A 6am start for a 4km hike to to Vatican Museums for a tour that basically is get into the Vatican Museums 90 minutes before it officially opens and head straight to the Sistine Chapel before it gets too crowded. The room itself is worthy of the attention it gets, it really is impressive. “No Foto” is strictly enforced, though the GoPro is great at taking photos discretely. The only reason you can’t take photos in there is because the company that paid to have the art restored wanted exclusive rights to the images, it’s not some religious reason.
Guides aren’t allowed to “guide” in the Sistine Chapel, and ours disappeared completely. We asked a guide with the same company what we should do with our headsets and he said “I’m not allowed to talk to you” and walked away from us like we smelled bad (which maybe was true). Eventually we managed to dump our headsets with another guide, and so after taking a couple of hundred photos we went back into the museum.
With no guide we used Rick Steves audioguide on our phones, which was more than adequate. Jess listened through the earbuds we’d kept from the actual tour guide, and told us which way to go and the significance of selected pieces, while Mina and I snapped away.
Back though the Sistine Chapel and a special door for tour groups only (it’s easy enough to go through even if you’re not on a tour) which gives you a shortcut to the basilica. From here we went directly to the dome climb. You can choose to climb 550+ steps, or pay more for an elevator and climb only the last 350 steps. We did the big climb.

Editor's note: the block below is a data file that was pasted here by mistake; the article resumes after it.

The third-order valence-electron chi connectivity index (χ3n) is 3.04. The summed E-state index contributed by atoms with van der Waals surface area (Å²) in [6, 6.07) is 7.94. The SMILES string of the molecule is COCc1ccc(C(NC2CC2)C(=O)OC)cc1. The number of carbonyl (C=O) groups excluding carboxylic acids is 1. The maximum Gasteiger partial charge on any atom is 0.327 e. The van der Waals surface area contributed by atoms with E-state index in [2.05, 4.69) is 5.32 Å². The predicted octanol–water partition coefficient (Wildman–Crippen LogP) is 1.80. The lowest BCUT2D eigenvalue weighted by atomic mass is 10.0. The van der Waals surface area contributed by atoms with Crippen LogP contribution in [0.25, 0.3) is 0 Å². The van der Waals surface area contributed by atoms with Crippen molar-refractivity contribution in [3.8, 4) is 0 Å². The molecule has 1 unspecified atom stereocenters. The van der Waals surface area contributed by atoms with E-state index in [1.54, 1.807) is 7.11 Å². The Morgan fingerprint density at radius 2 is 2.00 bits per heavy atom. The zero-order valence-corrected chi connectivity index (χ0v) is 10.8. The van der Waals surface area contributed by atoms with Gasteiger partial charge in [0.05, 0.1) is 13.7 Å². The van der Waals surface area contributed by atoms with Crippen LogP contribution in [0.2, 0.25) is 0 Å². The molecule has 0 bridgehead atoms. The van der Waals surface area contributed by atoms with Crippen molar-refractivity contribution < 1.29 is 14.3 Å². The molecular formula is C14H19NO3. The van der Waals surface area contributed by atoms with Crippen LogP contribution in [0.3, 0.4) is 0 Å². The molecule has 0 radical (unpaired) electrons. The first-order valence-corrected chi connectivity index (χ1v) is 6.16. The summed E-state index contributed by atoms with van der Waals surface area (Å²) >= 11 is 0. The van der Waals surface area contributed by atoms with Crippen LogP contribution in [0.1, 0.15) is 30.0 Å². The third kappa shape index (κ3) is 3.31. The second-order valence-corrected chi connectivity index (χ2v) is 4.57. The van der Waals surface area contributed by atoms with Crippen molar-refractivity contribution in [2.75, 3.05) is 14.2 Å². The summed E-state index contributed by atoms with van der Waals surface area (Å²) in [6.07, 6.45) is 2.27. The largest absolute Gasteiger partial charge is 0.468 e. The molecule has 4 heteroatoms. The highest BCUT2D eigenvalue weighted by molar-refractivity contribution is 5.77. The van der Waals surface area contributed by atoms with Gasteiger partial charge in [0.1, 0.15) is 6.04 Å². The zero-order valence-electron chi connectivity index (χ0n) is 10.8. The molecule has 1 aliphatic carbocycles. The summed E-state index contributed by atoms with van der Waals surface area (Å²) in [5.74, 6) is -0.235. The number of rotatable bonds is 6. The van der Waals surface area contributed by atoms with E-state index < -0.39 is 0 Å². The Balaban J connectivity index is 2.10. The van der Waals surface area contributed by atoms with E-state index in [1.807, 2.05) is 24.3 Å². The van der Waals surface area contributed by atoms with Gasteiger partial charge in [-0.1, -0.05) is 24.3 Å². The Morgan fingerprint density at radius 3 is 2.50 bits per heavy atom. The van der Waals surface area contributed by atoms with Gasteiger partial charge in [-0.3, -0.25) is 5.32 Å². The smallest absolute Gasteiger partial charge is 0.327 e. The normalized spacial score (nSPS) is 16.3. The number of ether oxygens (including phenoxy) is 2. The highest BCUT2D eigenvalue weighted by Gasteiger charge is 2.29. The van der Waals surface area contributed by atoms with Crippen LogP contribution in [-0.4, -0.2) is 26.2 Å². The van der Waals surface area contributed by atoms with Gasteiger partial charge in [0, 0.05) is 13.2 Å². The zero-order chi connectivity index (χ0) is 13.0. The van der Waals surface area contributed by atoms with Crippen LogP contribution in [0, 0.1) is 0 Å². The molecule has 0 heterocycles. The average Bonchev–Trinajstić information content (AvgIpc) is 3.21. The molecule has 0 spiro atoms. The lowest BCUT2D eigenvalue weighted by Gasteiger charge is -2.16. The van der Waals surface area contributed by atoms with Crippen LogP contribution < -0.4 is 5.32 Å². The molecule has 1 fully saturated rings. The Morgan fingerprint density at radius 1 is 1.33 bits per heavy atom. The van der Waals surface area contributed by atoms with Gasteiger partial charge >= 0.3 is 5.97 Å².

The first part takes you to the roof of Saint Peter’s. From here you are inside the basilica and can look down at the people in the church who look like ants below. It’s a great view. Then you go inside the walls of the dome to climb to the top. At a point about three quarters of the way up it becomes more difficult if you are tall as the walls slope at an angle. Finally you get t o the top and are rewarded with one of the greatest views over Rome.
The walk down was obviously much easier, and we then went into the church proper. Words don’t do Saint Peter’s justice. The size of everything is really hard to comprehend.
Michaelangelo’s Pietre is impossible to appreciate due to the crowd – it’s press is more like that at the front of a rock concert. We forced our way to the front briefly or Mina and Jess would have had no chance at all to see it.
We went through to a small area where people could actually pray, and people could take photos of the devout from behind a barrier. So Mina prayed, and I took photos.
We wandered around a bit more, the left the Vatican and headed back across the river, collecting some very fine gelato on the way. At this point I would like to point out that gelato is better in every way to any other ice-cream I’ve ever eaten.
We arrived back at the Pantheon, and this time the queue was fast moving and short, so we we went in and had a look around.
From there we went down to Largo di Torre Argentina, or The Cat Pit. These are ruins that are now used as a stray cat sanctuary, and is the spot where Julius Caesar was assassinated.
By now we’d been on the go a long time so we slowly headed home, arriving back after 10 hours and 20km.
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